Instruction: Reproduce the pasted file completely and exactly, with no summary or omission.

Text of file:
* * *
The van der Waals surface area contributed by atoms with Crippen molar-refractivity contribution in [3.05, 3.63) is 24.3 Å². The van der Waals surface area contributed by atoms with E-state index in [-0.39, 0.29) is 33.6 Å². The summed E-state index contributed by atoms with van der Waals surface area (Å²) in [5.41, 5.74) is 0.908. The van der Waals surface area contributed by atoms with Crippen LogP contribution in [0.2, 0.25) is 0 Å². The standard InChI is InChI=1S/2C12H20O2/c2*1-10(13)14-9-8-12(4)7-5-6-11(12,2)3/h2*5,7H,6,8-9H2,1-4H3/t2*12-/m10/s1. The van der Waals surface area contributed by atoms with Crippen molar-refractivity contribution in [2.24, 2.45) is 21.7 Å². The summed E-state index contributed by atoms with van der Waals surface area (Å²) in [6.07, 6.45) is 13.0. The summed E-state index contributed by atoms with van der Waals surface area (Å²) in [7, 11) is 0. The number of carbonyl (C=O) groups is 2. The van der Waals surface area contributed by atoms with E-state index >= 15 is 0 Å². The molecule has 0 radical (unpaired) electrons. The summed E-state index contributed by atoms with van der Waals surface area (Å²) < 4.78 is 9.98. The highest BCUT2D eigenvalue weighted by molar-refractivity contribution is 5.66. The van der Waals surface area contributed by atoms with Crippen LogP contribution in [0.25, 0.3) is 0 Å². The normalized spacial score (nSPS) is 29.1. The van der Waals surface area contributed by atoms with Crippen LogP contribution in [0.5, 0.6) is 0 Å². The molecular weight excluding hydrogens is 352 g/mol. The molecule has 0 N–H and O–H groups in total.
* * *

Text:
The van der Waals surface area contributed by atoms with Crippen molar-refractivity contribution in [3.05, 3.63) is 24.3 Å². The van der Waals surface area contributed by atoms with E-state index in [-0.39, 0.29) is 33.6 Å². The summed E-state index contributed by atoms with van der Waals surface area (Å²) in [5.41, 5.74) is 0.908. The van der Waals surface area contributed by atoms with Crippen LogP contribution in [0.2, 0.25) is 0 Å². The standard InChI is InChI=1S/2C12H20O2/c2*1-10(13)14-9-8-12(4)7-5-6-11(12,2)3/h2*5,7H,6,8-9H2,1-4H3/t2*12-/m10/s1. The van der Waals surface area contributed by atoms with Crippen molar-refractivity contribution in [2.24, 2.45) is 21.7 Å². The summed E-state index contributed by atoms with van der Waals surface area (Å²) in [6.07, 6.45) is 13.0. The summed E-state index contributed by atoms with van der Waals surface area (Å²) in [7, 11) is 0. The number of carbonyl (C=O) groups is 2. The van der Waals surface area contributed by atoms with E-state index >= 15 is 0 Å². The molecule has 0 radical (unpaired) electrons. The summed E-state index contributed by atoms with van der Waals surface area (Å²) < 4.78 is 9.98. The highest BCUT2D eigenvalue weighted by molar-refractivity contribution is 5.66. The van der Waals surface area contributed by atoms with Crippen LogP contribution in [0.25, 0.3) is 0 Å². The normalized spacial score (nSPS) is 29.1. The van der Waals surface area contributed by atoms with Crippen LogP contribution in [0.5, 0.6) is 0 Å². The molecular weight excluding hydrogens is 352 g/mol. The molecule has 0 N–H and O–H groups in total.